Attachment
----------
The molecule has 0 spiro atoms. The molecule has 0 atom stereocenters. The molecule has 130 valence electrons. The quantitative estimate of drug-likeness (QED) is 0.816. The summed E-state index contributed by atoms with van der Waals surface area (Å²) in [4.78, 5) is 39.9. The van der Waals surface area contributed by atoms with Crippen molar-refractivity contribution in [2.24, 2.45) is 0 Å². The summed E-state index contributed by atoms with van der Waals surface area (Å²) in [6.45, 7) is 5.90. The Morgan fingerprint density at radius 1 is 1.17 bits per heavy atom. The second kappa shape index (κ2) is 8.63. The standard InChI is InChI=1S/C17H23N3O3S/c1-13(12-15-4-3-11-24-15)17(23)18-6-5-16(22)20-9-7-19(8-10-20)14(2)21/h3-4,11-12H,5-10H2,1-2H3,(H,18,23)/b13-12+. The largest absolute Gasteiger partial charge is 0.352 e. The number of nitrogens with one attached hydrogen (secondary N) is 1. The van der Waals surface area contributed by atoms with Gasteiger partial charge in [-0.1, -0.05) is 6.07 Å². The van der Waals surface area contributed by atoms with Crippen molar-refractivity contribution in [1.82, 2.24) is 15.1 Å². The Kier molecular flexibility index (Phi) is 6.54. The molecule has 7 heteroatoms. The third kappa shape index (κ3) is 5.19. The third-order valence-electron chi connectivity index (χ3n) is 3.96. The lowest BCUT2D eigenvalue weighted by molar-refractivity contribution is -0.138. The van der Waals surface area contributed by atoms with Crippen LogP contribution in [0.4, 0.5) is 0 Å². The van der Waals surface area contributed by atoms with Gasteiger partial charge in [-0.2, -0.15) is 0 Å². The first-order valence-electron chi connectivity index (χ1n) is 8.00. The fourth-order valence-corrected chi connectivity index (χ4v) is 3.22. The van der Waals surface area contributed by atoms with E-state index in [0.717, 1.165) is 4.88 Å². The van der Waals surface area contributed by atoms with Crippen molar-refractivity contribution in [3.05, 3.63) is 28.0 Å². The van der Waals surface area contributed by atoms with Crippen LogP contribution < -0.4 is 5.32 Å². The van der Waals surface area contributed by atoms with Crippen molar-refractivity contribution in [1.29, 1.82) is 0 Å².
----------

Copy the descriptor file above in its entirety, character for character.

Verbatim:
The molecule has 0 spiro atoms. The molecule has 0 atom stereocenters. The molecule has 130 valence electrons. The quantitative estimate of drug-likeness (QED) is 0.816. The summed E-state index contributed by atoms with van der Waals surface area (Å²) in [4.78, 5) is 39.9. The van der Waals surface area contributed by atoms with Crippen molar-refractivity contribution in [2.24, 2.45) is 0 Å². The summed E-state index contributed by atoms with van der Waals surface area (Å²) in [6.45, 7) is 5.90. The Morgan fingerprint density at radius 1 is 1.17 bits per heavy atom. The second kappa shape index (κ2) is 8.63. The standard InChI is InChI=1S/C17H23N3O3S/c1-13(12-15-4-3-11-24-15)17(23)18-6-5-16(22)20-9-7-19(8-10-20)14(2)21/h3-4,11-12H,5-10H2,1-2H3,(H,18,23)/b13-12+. The largest absolute Gasteiger partial charge is 0.352 e. The number of nitrogens with one attached hydrogen (secondary N) is 1. The van der Waals surface area contributed by atoms with Gasteiger partial charge in [-0.1, -0.05) is 6.07 Å². The van der Waals surface area contributed by atoms with Crippen molar-refractivity contribution in [1.82, 2.24) is 15.1 Å². The Kier molecular flexibility index (Phi) is 6.54. The molecule has 7 heteroatoms. The third kappa shape index (κ3) is 5.19. The third-order valence-electron chi connectivity index (χ3n) is 3.96. The lowest BCUT2D eigenvalue weighted by molar-refractivity contribution is -0.138. The van der Waals surface area contributed by atoms with Crippen LogP contribution in [0.4, 0.5) is 0 Å². The van der Waals surface area contributed by atoms with Gasteiger partial charge in [-0.2, -0.15) is 0 Å². The first-order valence-electron chi connectivity index (χ1n) is 8.00. The fourth-order valence-corrected chi connectivity index (χ4v) is 3.22. The van der Waals surface area contributed by atoms with E-state index in [0.717, 1.165) is 4.88 Å². The van der Waals surface area contributed by atoms with Crippen molar-refractivity contribution in [3.05, 3.63) is 28.0 Å². The van der Waals surface area contributed by atoms with Crippen LogP contribution < -0.4 is 5.32 Å². The van der Waals surface area contributed by atoms with Crippen molar-refractivity contribution in [1.29, 1.82) is 0 Å².